Supporting Opinion

Galway footballers are dangerous now after a mighty Connacht Final triumph

Inside Track with John McIntyre

THE Galway footballers were men on a mission in the Connacht final at Pearse Stadium on Sunday. Stung by the criticism over their lucky semi-final win over Sligo and, sick of being reminded about the team’s recent poor record against Mayo, they were drawing a line in the sand.

So too was Padraic Joyce and his backroom team. Having survived in Division One despite a horrendous injury list and reaching another provincial decider, Galway were struggling to get much public acclaim for those feats. They had become the forgotten squad in the race for Sam.

Mayo were favourites to collect the Nestor Cup in Salthill and for the greater portion of an invigorating contest, Kevin McStay’s men appeared poised to end Galway’s quest for a first Connacht three-in-a-row in 40 years. Ultimately, their lack of efficiency – nine wides to just two – contributed to the team’s failure to close the deal.

More significant, however, was Galway’s sheer will to win and a tactical masterstroke by the management in holding selected duo Shane Walsh and John Maher in reserve. Whatever about the start, the champions were determined to be going strong in the closing minutes and that’s what happened with the last three scores of the game.

Perhaps, their closing two frees were off the soft variety, but Galway had genuine grievances over David Gough’s officiating before that, not least the calling-back of quickly taken frees by Cein D’Arcy and Seán Kelly. Still, they kept going and snatched a memorable triumph with Connor Gleeson’s bomb exploding between the posts in the 75th minute.

Given the late drama, it was no surprise that Galway celebrated as though they had nearly won the All-Ireland itself. This was an emotional success with a player not usually afforded hero status being the centre of attention. Yes, supporters are inclined to look between the fingers when Gleeson takes flight up the field – he was lucky with one turnover – but what a kick to carry the day. The Dunmore player had earlier landed another priceless free to keep his team in the hunt.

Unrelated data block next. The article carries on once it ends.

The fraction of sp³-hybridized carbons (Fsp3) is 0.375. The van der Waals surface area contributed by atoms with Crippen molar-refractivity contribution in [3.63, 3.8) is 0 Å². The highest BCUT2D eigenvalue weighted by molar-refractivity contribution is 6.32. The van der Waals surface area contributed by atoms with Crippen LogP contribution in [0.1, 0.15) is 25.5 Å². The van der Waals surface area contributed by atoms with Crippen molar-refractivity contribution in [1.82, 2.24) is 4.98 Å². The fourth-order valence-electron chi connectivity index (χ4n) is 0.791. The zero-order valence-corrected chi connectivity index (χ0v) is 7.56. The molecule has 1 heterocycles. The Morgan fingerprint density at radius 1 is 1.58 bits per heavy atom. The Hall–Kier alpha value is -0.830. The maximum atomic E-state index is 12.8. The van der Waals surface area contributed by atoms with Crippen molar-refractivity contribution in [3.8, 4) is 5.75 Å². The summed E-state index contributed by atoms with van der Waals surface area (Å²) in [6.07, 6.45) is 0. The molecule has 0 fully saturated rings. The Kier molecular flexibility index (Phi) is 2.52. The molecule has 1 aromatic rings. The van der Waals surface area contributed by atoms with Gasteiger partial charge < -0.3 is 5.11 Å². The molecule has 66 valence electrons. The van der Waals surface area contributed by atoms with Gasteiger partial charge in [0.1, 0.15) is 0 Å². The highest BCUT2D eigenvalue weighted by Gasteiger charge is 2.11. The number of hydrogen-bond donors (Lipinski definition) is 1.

It was a great occasion and rarely has a Connacht title been acclaimed with such gusto. Galway’s backs have been to the wall for most of the year, with Damien Comer, Shane Walsh, Cillian McDaid, Paul Conroy, Rob Finnerty, and Matthew Tierney all laid up with injuries at different stages. Sunday was the first time McDaid appeared on the match-day squad; while Comer had been sidelined in 2024 until introduced against Sligo.

There is little point in going through the nuts and bolts of the final. Galway were playing for themselves and Joyce, whose pride in what he had just seen was plain to see in Salthill. It has been a tough few months with all the injuries, but the show was kept on the road in preserving their league status and now achieving something no other Galway team has done in four decades.

Pictured: Galway’s John Maher is challenged by Mayo’s Eoghan McLaughlin during Sunday’s Connacht Senior Football Championship Final at Pearse Stadium. Photo: Joe O’Shaughnessy.



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